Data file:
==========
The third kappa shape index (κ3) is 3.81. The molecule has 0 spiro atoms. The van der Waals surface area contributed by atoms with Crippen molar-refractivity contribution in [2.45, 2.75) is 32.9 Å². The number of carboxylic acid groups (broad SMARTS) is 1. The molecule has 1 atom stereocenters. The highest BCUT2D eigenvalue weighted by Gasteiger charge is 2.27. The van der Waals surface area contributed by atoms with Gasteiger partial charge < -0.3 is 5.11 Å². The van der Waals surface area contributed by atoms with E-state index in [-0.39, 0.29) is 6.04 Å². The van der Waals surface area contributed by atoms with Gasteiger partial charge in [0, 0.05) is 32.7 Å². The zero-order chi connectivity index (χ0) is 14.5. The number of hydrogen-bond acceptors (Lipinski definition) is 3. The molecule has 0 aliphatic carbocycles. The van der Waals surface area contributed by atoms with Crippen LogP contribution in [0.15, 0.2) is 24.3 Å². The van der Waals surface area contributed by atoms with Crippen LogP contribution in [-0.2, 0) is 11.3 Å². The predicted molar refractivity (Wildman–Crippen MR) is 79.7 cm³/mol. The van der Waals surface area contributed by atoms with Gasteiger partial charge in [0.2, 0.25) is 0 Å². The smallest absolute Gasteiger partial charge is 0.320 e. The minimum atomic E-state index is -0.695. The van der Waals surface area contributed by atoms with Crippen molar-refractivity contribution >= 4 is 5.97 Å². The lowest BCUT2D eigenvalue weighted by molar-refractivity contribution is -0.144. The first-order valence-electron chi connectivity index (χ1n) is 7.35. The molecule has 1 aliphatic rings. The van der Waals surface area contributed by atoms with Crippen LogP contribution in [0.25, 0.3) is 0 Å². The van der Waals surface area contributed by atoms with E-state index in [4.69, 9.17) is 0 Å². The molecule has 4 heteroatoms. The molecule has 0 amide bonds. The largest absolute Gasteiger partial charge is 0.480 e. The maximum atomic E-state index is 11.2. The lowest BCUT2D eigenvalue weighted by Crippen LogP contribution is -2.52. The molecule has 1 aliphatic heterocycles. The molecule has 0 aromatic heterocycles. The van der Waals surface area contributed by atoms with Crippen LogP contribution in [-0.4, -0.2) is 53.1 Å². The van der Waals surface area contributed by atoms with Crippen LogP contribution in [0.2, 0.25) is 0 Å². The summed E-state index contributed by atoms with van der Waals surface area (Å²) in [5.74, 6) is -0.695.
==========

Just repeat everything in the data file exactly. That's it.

The third kappa shape index (κ3) is 3.81. The molecule has 0 spiro atoms. The van der Waals surface area contributed by atoms with Crippen molar-refractivity contribution in [2.45, 2.75) is 32.9 Å². The number of carboxylic acid groups (broad SMARTS) is 1. The molecule has 1 atom stereocenters. The highest BCUT2D eigenvalue weighted by Gasteiger charge is 2.27. The van der Waals surface area contributed by atoms with Gasteiger partial charge < -0.3 is 5.11 Å². The van der Waals surface area contributed by atoms with E-state index in [-0.39, 0.29) is 6.04 Å². The van der Waals surface area contributed by atoms with Gasteiger partial charge in [0, 0.05) is 32.7 Å². The zero-order chi connectivity index (χ0) is 14.5. The number of hydrogen-bond acceptors (Lipinski definition) is 3. The molecule has 0 aliphatic carbocycles. The van der Waals surface area contributed by atoms with Crippen LogP contribution in [0.15, 0.2) is 24.3 Å². The van der Waals surface area contributed by atoms with Crippen LogP contribution in [-0.2, 0) is 11.3 Å². The predicted molar refractivity (Wildman–Crippen MR) is 79.7 cm³/mol. The van der Waals surface area contributed by atoms with Gasteiger partial charge in [0.2, 0.25) is 0 Å². The smallest absolute Gasteiger partial charge is 0.320 e. The minimum atomic E-state index is -0.695. The van der Waals surface area contributed by atoms with Crippen molar-refractivity contribution >= 4 is 5.97 Å². The lowest BCUT2D eigenvalue weighted by molar-refractivity contribution is -0.144. The first-order valence-electron chi connectivity index (χ1n) is 7.35. The molecule has 1 aliphatic rings. The van der Waals surface area contributed by atoms with Crippen LogP contribution in [0.25, 0.3) is 0 Å². The van der Waals surface area contributed by atoms with E-state index in [4.69, 9.17) is 0 Å². The molecule has 4 heteroatoms. The molecule has 0 amide bonds. The largest absolute Gasteiger partial charge is 0.480 e. The maximum atomic E-state index is 11.2. The lowest BCUT2D eigenvalue weighted by Crippen LogP contribution is -2.52. The molecule has 1 aliphatic heterocycles. The molecule has 0 aromatic heterocycles. The van der Waals surface area contributed by atoms with Crippen LogP contribution in [-0.4, -0.2) is 53.1 Å². The van der Waals surface area contributed by atoms with Crippen LogP contribution in [0.2, 0.25) is 0 Å². The summed E-state index contributed by atoms with van der Waals surface area (Å²) in [5.74, 6) is -0.695.